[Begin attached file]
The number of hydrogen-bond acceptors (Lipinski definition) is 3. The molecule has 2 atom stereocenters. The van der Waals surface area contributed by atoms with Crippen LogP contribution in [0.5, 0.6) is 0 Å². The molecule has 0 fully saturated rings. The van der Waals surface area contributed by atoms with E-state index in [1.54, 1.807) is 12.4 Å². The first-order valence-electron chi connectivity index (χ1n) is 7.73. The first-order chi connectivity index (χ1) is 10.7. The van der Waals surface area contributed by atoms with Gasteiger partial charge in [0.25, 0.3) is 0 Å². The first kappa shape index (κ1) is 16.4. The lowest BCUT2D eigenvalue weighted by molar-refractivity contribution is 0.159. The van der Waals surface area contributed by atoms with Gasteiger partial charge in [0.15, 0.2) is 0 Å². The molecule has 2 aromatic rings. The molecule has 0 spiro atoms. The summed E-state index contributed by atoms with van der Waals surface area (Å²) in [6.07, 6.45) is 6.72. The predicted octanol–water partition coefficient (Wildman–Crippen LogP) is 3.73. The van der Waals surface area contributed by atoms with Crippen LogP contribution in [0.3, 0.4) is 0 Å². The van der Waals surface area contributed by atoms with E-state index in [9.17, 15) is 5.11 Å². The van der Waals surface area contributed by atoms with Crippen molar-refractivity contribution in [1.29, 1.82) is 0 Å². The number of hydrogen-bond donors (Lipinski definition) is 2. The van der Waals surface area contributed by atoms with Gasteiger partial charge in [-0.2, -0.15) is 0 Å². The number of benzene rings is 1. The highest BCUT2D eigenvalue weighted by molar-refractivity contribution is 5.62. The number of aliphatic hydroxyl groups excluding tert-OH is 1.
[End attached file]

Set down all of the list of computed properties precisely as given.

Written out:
The number of hydrogen-bond acceptors (Lipinski definition) is 3. The molecule has 2 atom stereocenters. The van der Waals surface area contributed by atoms with Crippen LogP contribution in [0.5, 0.6) is 0 Å². The molecule has 0 fully saturated rings. The van der Waals surface area contributed by atoms with E-state index in [1.54, 1.807) is 12.4 Å². The first-order valence-electron chi connectivity index (χ1n) is 7.73. The first-order chi connectivity index (χ1) is 10.7. The van der Waals surface area contributed by atoms with Gasteiger partial charge in [0.25, 0.3) is 0 Å². The first kappa shape index (κ1) is 16.4. The lowest BCUT2D eigenvalue weighted by molar-refractivity contribution is 0.159. The van der Waals surface area contributed by atoms with Gasteiger partial charge in [0.15, 0.2) is 0 Å². The molecule has 2 aromatic rings. The molecule has 0 spiro atoms. The summed E-state index contributed by atoms with van der Waals surface area (Å²) in [6.07, 6.45) is 6.72. The predicted octanol–water partition coefficient (Wildman–Crippen LogP) is 3.73. The van der Waals surface area contributed by atoms with Crippen LogP contribution in [0.3, 0.4) is 0 Å². The van der Waals surface area contributed by atoms with E-state index in [9.17, 15) is 5.11 Å². The van der Waals surface area contributed by atoms with Crippen molar-refractivity contribution in [1.29, 1.82) is 0 Å². The number of hydrogen-bond donors (Lipinski definition) is 2. The van der Waals surface area contributed by atoms with Gasteiger partial charge in [-0.2, -0.15) is 0 Å². The number of benzene rings is 1. The highest BCUT2D eigenvalue weighted by molar-refractivity contribution is 5.62. The number of aliphatic hydroxyl groups excluding tert-OH is 1.